Looking Beyond Statins
Will the Dollars Make Sense?
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Article, see p 1931
“It is always wise to look ahead, but difficult to look further than you can see.”
The noteworthy article by Ray et al1 in this issue of Circulation provides a tantalizing glimpse into the future. It points to the potential of 2 nonstatins—alirocumab, a proprotein convertase subtilisin/kexin 9 (PCSK9) inhibitor, and ezetemibe—to reduce atherogenic lipoproteins with proportional reductions in major adverse cardiovascular events beyond that achieved with statins alone. The authors make an important observation: a continuous relationship exists between average on-treatment low-density lipoprotein cholesterol (LDL-C) and major adverse cardiovascular events. Moreover, they found no observed effect attenuation at low achieved levels of LDL-C <50 mg/dL. But their analysis is not conclusive. As the authors note, there are significant limitations due to a low number of events, the short trial duration (≤2 years), and, importantly, the post hoc nature of the analysis. On the other hand, if results from prospective outcome trials are in accord with these preliminary data, it will be appropriate to update current cholesterol guidelines.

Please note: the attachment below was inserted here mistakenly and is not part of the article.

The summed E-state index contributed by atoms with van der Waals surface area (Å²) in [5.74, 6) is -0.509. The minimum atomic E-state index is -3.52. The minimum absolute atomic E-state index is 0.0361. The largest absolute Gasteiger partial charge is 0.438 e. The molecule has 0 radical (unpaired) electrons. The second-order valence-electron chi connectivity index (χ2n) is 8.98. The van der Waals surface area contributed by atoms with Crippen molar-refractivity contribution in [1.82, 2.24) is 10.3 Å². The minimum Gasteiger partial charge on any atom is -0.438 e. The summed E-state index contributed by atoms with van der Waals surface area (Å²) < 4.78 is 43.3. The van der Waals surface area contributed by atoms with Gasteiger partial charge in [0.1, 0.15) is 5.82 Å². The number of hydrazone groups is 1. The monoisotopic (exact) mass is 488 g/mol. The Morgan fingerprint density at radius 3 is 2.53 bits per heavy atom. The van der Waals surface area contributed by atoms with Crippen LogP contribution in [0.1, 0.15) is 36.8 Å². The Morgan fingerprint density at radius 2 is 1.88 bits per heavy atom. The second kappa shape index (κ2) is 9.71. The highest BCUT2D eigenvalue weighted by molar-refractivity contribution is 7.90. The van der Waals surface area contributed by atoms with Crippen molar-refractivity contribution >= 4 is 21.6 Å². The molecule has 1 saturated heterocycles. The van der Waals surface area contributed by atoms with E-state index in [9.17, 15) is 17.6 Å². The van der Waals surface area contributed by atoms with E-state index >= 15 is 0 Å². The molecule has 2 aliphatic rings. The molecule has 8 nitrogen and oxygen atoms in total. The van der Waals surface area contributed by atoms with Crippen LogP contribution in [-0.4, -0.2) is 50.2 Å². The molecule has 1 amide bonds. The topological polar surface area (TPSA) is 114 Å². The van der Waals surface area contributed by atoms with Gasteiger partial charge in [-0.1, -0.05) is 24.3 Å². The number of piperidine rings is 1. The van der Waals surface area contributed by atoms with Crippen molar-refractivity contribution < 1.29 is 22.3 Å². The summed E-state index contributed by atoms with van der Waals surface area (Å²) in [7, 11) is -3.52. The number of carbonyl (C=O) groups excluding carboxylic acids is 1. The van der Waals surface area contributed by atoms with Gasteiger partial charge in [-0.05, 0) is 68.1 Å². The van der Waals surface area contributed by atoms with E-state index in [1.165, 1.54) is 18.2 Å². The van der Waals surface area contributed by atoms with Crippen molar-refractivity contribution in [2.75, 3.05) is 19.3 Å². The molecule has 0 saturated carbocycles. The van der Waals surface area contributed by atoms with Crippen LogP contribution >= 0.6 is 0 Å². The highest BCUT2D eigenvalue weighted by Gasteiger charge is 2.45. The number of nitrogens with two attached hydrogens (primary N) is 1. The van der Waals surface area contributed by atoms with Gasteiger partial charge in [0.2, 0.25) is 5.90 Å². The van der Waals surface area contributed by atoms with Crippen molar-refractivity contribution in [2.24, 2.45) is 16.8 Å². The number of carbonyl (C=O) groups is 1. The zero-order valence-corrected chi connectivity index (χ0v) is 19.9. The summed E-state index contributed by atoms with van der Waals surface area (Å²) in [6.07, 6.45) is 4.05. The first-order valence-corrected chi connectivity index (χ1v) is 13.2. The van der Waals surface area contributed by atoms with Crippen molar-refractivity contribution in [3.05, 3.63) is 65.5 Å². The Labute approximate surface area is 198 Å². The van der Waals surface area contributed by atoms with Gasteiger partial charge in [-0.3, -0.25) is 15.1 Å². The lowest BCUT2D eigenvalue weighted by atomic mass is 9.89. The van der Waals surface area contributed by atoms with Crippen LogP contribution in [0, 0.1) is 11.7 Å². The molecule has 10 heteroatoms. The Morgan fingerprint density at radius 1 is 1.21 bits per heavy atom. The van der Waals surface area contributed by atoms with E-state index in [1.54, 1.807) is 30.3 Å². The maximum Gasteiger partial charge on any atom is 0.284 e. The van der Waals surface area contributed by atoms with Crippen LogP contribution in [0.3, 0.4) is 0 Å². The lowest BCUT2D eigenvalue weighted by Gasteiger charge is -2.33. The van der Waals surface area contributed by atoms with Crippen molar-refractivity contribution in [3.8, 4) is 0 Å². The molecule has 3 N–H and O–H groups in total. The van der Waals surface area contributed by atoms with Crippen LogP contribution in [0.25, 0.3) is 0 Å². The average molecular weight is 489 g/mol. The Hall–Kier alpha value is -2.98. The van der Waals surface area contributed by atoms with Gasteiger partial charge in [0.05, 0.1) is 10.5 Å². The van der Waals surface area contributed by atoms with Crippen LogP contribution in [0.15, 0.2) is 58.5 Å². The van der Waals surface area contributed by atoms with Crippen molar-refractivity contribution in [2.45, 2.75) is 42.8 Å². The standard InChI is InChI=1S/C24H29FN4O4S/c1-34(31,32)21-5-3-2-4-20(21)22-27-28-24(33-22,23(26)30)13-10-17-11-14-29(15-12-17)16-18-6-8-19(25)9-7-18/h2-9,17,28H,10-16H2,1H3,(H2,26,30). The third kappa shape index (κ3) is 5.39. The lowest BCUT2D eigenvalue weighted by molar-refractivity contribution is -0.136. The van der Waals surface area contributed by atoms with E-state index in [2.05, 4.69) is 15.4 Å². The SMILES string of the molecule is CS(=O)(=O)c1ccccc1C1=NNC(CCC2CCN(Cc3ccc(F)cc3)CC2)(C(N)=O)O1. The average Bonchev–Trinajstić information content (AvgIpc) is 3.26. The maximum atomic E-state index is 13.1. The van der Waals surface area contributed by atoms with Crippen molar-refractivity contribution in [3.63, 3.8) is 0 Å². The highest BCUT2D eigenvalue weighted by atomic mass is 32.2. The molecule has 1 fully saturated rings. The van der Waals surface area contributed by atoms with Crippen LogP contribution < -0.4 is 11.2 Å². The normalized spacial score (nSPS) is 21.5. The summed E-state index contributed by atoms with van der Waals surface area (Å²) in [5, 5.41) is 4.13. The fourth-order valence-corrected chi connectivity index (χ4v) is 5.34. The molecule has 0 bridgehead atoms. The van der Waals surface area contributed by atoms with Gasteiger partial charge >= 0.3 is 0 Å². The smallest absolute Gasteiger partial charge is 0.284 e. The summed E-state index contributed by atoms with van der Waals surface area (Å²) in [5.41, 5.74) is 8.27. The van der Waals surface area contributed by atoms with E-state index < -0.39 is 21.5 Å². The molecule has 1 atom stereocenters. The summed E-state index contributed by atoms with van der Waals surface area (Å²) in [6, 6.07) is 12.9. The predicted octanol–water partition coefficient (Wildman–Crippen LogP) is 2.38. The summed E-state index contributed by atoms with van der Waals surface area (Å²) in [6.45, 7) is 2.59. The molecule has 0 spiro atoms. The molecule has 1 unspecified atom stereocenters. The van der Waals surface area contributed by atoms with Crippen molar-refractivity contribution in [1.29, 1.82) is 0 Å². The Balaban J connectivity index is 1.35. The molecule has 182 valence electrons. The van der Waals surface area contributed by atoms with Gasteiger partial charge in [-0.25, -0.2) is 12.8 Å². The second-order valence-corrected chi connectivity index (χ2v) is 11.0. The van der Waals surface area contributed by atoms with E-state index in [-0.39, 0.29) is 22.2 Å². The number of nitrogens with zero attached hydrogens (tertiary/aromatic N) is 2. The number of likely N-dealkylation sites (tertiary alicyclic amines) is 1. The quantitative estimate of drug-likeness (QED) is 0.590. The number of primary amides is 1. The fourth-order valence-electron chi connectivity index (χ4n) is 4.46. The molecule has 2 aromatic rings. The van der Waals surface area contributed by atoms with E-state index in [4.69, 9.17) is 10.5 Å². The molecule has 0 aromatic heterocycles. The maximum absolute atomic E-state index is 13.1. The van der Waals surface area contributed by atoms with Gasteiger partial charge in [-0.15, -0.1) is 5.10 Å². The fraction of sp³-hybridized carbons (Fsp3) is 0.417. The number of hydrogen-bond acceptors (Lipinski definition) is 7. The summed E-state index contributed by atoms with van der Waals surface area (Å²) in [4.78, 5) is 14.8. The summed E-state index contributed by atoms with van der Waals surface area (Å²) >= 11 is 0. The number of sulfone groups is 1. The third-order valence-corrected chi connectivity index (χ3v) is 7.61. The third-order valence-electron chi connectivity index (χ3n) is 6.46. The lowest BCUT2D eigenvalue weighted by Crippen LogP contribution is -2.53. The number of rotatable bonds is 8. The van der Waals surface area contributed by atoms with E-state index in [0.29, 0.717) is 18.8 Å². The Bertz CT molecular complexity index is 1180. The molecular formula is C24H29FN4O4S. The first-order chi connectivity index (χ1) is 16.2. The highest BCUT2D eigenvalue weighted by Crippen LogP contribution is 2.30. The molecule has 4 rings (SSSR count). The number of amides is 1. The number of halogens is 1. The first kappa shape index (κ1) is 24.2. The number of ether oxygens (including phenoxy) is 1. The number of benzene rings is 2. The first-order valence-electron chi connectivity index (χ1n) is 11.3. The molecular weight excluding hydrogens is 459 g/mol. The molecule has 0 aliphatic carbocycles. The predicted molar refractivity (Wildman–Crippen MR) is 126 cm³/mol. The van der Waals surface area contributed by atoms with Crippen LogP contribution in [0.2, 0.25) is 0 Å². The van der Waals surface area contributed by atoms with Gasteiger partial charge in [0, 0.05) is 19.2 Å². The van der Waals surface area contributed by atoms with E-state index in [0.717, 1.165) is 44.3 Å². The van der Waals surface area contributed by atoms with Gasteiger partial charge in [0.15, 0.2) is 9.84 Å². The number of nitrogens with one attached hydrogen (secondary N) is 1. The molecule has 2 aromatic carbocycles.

It is helpful to review what current guidelines stated. The 2013 American College of Cardiology (ACC)/American Heart Association (AHA) Cholesterol Guidelines (2013 GL) endorsed lifestyle as the foundation for atherosclerotic cardiovascular disease (ASCVD) prevention.2 The guideline panel proposed 3 critical questions to determine when and how pharmacologic treatment should be implemented. These critical questions generated a comprehensive search for high-quality randomized clinical trials (RCTs) or meta-analyses of these RCTs by an outside contractor chosen by the National Heart Lung Blood Institute. Low-quality studies were not allowed to contribute to the evidence. The panel then published their final recommendations under the auspices of the ACC and AHA. Other guidelines that adhered closely to the RCT evidence include the National Institutes of Clinical Excellence guidelines3 …